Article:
Over the next few months, I will be exploring several states whose identities (not just food-wise but overall) are tied very closely to their cuisines: Louisiana, Maine, and of course my own home state of Maryland. In terms of Louisiana, chances are that Cajun and Creole cuisine are among the very first things that pop up in one's head.
Official Name: State of Louisiana (French: État de Louisiane; French Creole: Léta de la Lwizyàn - though Louisiana has no official language, French is important to the state's identity, and in 1812 Louisiana was the first state to join the Union whose majority did not speak English. For more on the linguistic history of Louisiana, see here)
State Nicknames: The Bayou State; The Pelican State; The Sugar State
Admission to the US: April 30, 1812 (#18)
Capital: Baton Rouge (2nd largest city)
Other Important Cities: New Orleans (largest); Shreveport (3rd largest): Metairie (4th largest)
Region: South; Deep South; Gulf Coast; West South Central (US Census)
RAFT Nations: Gumbo; Cornbread & BBQ
Bordered by: Arkansas (north); Mississippi & the Mississippi River (east); the Gulf of Mexico (southeast and south); Texas (west)
Official State Foods and Edible Things: crawfish (crustacean); milk (drink); alligator (reptile)
Some Famous & Typical Foods: Cajun cuisine and dishes, especially gumbo, jambalaya, courtboullion (COO-bee-yon) and étouffée; pralines; crawfish, shrimp, crab, alligator, catfish; typical Southern foods in the northernmost part of the state.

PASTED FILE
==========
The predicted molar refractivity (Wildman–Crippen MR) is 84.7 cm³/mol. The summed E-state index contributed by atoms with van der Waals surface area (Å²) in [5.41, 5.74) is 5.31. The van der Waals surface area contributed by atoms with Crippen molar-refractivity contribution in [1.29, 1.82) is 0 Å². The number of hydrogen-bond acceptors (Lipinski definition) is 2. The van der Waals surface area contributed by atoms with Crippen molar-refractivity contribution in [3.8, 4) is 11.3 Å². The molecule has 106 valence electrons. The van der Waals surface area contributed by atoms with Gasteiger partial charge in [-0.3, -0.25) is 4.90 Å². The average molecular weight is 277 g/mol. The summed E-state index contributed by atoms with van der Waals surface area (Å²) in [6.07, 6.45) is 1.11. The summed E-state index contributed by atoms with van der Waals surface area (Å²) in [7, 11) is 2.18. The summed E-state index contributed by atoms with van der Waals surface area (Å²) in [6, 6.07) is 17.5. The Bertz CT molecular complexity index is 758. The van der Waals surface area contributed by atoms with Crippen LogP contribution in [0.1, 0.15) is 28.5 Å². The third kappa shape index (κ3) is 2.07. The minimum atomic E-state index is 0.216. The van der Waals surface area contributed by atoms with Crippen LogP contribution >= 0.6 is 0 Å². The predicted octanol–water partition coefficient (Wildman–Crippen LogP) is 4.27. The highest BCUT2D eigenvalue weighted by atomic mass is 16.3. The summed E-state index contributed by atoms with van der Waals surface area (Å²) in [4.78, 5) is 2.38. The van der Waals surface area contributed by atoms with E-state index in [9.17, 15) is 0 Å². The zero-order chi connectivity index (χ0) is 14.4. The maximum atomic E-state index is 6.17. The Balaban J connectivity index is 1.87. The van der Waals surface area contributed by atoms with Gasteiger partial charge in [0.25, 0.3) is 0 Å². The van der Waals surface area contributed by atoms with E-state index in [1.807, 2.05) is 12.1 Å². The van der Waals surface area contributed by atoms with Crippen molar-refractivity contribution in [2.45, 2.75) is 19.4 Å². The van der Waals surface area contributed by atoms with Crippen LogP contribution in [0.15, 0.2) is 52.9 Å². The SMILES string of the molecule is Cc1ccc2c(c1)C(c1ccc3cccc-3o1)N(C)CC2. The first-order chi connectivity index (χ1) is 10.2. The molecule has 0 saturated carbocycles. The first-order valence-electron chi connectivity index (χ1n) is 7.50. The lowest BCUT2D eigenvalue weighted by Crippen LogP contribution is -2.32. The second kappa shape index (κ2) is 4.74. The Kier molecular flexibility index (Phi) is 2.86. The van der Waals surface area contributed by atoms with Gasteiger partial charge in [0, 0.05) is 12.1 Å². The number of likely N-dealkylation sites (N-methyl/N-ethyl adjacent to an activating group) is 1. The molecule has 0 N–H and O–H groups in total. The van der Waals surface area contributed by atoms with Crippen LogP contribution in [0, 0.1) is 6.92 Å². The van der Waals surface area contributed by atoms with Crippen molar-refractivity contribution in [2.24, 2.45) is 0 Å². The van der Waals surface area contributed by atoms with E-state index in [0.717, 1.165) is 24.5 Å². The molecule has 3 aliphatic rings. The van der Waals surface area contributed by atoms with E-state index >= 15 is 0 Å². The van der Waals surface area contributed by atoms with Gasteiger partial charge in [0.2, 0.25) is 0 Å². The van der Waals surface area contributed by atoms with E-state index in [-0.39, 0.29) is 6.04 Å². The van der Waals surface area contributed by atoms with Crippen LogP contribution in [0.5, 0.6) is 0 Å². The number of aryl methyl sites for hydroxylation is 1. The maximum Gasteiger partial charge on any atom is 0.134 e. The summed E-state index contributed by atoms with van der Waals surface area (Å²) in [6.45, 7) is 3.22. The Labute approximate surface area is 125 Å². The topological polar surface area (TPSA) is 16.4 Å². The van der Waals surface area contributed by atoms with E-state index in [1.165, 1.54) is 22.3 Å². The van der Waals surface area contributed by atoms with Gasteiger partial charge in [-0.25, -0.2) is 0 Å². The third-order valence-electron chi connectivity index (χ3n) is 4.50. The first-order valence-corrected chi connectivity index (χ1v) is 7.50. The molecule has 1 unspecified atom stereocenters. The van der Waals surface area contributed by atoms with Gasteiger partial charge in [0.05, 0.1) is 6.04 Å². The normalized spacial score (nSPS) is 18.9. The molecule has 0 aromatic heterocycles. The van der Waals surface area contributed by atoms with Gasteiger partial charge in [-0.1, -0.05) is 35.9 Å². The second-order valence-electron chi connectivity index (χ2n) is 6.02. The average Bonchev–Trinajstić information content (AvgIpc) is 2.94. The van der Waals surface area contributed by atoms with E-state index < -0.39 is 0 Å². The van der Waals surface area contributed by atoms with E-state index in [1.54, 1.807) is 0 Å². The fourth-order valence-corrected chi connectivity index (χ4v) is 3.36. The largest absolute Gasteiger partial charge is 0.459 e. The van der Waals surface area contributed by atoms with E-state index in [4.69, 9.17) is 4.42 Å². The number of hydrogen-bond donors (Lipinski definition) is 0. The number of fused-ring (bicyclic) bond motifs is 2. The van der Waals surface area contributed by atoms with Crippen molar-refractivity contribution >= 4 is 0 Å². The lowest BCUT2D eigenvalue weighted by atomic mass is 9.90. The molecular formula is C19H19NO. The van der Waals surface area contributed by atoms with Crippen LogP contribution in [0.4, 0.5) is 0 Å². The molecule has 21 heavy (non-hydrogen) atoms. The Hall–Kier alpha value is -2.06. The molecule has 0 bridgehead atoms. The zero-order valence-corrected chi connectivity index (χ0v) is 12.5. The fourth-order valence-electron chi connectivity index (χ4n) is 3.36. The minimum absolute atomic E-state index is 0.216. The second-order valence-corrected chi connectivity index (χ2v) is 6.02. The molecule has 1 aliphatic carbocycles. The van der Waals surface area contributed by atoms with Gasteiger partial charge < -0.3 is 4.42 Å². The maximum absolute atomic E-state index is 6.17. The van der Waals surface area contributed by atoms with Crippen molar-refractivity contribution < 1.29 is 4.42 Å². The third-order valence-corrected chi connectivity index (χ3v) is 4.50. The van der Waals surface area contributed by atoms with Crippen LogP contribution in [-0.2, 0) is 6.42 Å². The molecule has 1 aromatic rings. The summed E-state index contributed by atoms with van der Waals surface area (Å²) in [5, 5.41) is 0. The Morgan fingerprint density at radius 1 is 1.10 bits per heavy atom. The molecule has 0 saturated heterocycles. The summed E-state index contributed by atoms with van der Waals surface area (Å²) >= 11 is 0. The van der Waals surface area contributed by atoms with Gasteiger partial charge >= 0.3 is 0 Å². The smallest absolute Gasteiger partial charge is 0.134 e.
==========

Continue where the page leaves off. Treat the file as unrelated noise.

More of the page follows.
Louisiana's cuisine is not difficult to pin down by any stretch of the imagination. For the most part, Louisiana's cuisine is Cajun and Creole cuisine. Note that the two are not the same, but most older Louisianans will debate for hours as to what the difference actually is. Even Tom Fitzsimmons, in a piece republished on the Tabasco Sauce website, tries to hash it out, only to arrive at the following conclusion:
[W]hat defines Creole and what defines Cajun? The answer is: nothing. And everything. I can tell you about a roux – a mixture of oil and flour that darkens and thickens gumbos--but that's in both. Salt and pepper and cream and butter and fat? More of all of them in both Creole and Cajun than in most other cooking styles, but now more than there used to be in both historically... There's been so much cross-fertilization of the styles over the decades that the merger has been consummated. I say, stop thinking about it. Just eat it. [Fitzsimmons 2003]To maintain my sanity, I am just going to use the term "Cajun".